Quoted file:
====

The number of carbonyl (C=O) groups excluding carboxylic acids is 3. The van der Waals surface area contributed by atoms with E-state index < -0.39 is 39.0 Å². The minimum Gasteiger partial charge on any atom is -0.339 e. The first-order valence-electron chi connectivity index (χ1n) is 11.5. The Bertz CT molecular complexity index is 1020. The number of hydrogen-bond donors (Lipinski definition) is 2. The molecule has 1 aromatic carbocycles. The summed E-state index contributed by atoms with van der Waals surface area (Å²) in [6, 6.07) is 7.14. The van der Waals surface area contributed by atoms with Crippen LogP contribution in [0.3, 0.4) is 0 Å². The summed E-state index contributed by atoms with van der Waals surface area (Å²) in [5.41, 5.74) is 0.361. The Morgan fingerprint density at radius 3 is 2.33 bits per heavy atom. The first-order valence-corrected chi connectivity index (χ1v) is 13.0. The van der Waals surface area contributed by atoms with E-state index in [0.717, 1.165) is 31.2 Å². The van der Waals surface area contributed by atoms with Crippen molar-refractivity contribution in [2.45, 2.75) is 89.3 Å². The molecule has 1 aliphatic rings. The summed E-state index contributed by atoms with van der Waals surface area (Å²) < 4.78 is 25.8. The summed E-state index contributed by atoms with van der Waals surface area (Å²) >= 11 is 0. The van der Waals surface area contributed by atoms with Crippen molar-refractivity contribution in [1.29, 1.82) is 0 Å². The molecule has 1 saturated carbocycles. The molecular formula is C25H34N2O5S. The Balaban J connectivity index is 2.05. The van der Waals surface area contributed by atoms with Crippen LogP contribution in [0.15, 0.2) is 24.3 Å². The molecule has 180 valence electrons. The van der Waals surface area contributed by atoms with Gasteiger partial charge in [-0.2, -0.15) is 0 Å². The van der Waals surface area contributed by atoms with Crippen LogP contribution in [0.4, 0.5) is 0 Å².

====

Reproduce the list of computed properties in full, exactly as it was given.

The number of carbonyl (C=O) groups excluding carboxylic acids is 3. The van der Waals surface area contributed by atoms with E-state index < -0.39 is 39.0 Å². The minimum Gasteiger partial charge on any atom is -0.339 e. The first-order valence-electron chi connectivity index (χ1n) is 11.5. The Bertz CT molecular complexity index is 1020. The number of hydrogen-bond donors (Lipinski definition) is 2. The molecule has 1 aromatic carbocycles. The summed E-state index contributed by atoms with van der Waals surface area (Å²) in [6, 6.07) is 7.14. The van der Waals surface area contributed by atoms with Crippen LogP contribution in [0.3, 0.4) is 0 Å². The summed E-state index contributed by atoms with van der Waals surface area (Å²) in [5.41, 5.74) is 0.361. The Morgan fingerprint density at radius 3 is 2.33 bits per heavy atom. The first-order valence-corrected chi connectivity index (χ1v) is 13.0. The van der Waals surface area contributed by atoms with E-state index in [0.717, 1.165) is 31.2 Å². The van der Waals surface area contributed by atoms with Crippen molar-refractivity contribution in [2.45, 2.75) is 89.3 Å². The molecule has 1 aliphatic rings. The summed E-state index contributed by atoms with van der Waals surface area (Å²) < 4.78 is 25.8. The summed E-state index contributed by atoms with van der Waals surface area (Å²) >= 11 is 0. The van der Waals surface area contributed by atoms with Crippen molar-refractivity contribution in [1.29, 1.82) is 0 Å². The molecule has 1 saturated carbocycles. The molecular formula is C25H34N2O5S. The Balaban J connectivity index is 2.05. The van der Waals surface area contributed by atoms with Crippen LogP contribution in [0.15, 0.2) is 24.3 Å². The molecule has 180 valence electrons. The van der Waals surface area contributed by atoms with Gasteiger partial charge in [-0.2, -0.15) is 0 Å². The van der Waals surface area contributed by atoms with Crippen LogP contribution in [0.4, 0.5) is 0 Å².